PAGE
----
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Cutting the Cable (or Dish) with Antenna TV

By Tom McMorris (mcmorrisphoto.com)

         

In today’s world it seems that the cost of everything keeps climbing and climbing including the price of cable or satellite TV. 

My wife and I realized that most of the time we were watching Network TV (NBC, ABC, CBS) programming. So why should we pay for something that we can get for FREE!  Over the past year we experimented with alternatives to cable or satellite TV and here is our journey.

Antenna TV first got our interest when we constructed a home-made TV antenna.   I was amazed that we could actually receive some watchable channels.

The problem with this simple antenna is that it only received about three channels, not much of a replacement for our satellite TV.

We then investigated what off-air antennas were recommended for our area.  One thing you need to pay attention to is what channels you want your antenna will receive.  Many antennas only receive channels 7 and up so be careful if you want channels below 7 in your area.

I checked various websites and they showed we would only be able to receive three channels!!   Other sites indicated we would not be able to receive any signals in our area.  So don’t automatically believe the information on the web sites.

In spite of the possibility of only receiving 3 channels (or none at all), we decided to purchase an antenna along with a mast pole and mounted it on top of a pole near our house. 

The reception with our new antenna was ok, but sporadic.  With a digital TV signal it is all or nothing.  You either get a signal or it is unwatchable unlike the old analog broadcast system. 

At this point we were receiving channel 6 signals and it seems channels 10 and 13 signals would alternate at as to reception.  Note that most of the off-air channels have multiple channels.  Channel 6 has 6.1 and 6.2- channel 10 has 10.1, 10.2 and 10.3.  Channel 13 has 13.1, 13,2 and 13.3 etc.

We next added a bidirectional amplifier to our system where our coax TV cable comes into the house.

This type of amplifier is relatively inexpensive and easy to put on your system.  The amplifier helped to stabilize our signals and definitely helped make our channels more viewable, but it was still not great and not to the level where we would consider cutting our satellite TV. 

After conducting more research I found out that, with digital TV, almost every off-air TV antenna setup needs a pre-amp to receive signals properly.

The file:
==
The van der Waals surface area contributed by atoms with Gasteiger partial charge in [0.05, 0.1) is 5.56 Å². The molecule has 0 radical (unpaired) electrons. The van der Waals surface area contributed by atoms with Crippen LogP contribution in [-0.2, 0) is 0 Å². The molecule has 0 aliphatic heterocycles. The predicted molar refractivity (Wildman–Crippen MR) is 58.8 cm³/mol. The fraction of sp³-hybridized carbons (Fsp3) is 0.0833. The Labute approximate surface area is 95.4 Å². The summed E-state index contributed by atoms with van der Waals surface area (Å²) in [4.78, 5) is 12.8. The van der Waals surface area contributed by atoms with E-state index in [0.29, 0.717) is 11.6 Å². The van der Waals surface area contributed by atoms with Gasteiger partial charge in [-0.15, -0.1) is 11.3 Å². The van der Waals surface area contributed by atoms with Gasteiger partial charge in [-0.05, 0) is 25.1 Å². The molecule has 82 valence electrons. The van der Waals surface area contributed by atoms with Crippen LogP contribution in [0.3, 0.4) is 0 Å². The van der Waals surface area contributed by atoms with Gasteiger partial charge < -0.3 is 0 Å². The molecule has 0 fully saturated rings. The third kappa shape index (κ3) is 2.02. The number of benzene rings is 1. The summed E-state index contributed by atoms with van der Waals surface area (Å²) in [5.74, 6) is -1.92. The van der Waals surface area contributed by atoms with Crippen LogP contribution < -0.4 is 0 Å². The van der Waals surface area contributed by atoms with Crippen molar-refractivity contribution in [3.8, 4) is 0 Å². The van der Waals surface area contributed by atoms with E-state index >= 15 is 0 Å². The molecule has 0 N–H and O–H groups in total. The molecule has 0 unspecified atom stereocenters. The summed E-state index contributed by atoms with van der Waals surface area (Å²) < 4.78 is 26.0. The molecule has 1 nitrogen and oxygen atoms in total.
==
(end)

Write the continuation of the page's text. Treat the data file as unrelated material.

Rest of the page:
The pre-amp on our antenna system made all the difference.  We now receive 22 to 24 channels off-air at no cost and the signal is in High Definition (for the programs that are broadcasting in HD). 

Reception on some channels can still be broken up from time to time depending on the weather and sun spots.

Our neighbor, that still has both a satellite dish and an antenna, was watching a program on satellite when a storm came through.  He lost the signal from the satellite so he switched to the “Free” antenna signal to watch it.   

After a year of experimenting we finally “Cut the Cable” or in our case satellite TV and now use FREE- Antenna TV in HD.  We were spending $80 a month on satellite TV and we now spend zero saving us hundreds of dollars a year.

You Too can begin Saving Hundreds of Dollars a year!!

Click Here For Your Complete Guide to "Cutting the Cable" and Start Saving TODAY!  

 

Jan. 26, 2011

Nature’s Treat

Sugar-On Snow/Snow Cream

Article and pictures by Jean McMorris

Not sure what to do with all this snow?

Grab a bucket and a spoon and fix yourself a sweet treat!

As children in New York and Vermont we took a scoop of fresh clean snow and poured warm maple syrup over the top to create “Sugar on Snow”.

Some Vermonters told us they served it with pickles.

 

In Georgia a friend told us her Granny made them “Snow Cream.”  It consisted of fresh clean snow, milk, sugar & vanilla.

We have conducted a taste test (without pickles) and it was a toss up.

Half liked “Sugar on Snow” and half preferred “Snow Cream.”

The natural resources are plentiful so next snow day treat your kids and yourself to what nature has to offer.

 

 

 

 

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